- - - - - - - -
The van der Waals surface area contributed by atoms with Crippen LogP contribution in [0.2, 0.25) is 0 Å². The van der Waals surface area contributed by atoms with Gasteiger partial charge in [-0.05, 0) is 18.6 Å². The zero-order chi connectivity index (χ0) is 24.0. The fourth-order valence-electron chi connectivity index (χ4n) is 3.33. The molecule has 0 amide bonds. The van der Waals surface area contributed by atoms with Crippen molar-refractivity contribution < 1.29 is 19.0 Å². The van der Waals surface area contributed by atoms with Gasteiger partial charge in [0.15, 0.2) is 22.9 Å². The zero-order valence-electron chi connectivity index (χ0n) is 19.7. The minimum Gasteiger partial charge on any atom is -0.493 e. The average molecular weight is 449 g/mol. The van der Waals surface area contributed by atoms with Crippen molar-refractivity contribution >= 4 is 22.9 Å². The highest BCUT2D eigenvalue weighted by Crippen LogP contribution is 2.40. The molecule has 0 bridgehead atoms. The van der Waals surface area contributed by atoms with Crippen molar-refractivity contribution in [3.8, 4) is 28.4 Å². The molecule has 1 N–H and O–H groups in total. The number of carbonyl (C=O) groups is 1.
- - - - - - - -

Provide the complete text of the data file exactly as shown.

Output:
The van der Waals surface area contributed by atoms with Crippen LogP contribution in [0.2, 0.25) is 0 Å². The van der Waals surface area contributed by atoms with Gasteiger partial charge in [-0.05, 0) is 18.6 Å². The zero-order chi connectivity index (χ0) is 24.0. The fourth-order valence-electron chi connectivity index (χ4n) is 3.33. The molecule has 0 amide bonds. The van der Waals surface area contributed by atoms with Crippen molar-refractivity contribution < 1.29 is 19.0 Å². The van der Waals surface area contributed by atoms with Gasteiger partial charge in [0.15, 0.2) is 22.9 Å². The zero-order valence-electron chi connectivity index (χ0n) is 19.7. The minimum Gasteiger partial charge on any atom is -0.493 e. The average molecular weight is 449 g/mol. The van der Waals surface area contributed by atoms with Crippen molar-refractivity contribution >= 4 is 22.9 Å². The highest BCUT2D eigenvalue weighted by Crippen LogP contribution is 2.40. The molecule has 0 bridgehead atoms. The van der Waals surface area contributed by atoms with Crippen molar-refractivity contribution in [3.8, 4) is 28.4 Å². The molecule has 1 N–H and O–H groups in total. The number of carbonyl (C=O) groups is 1.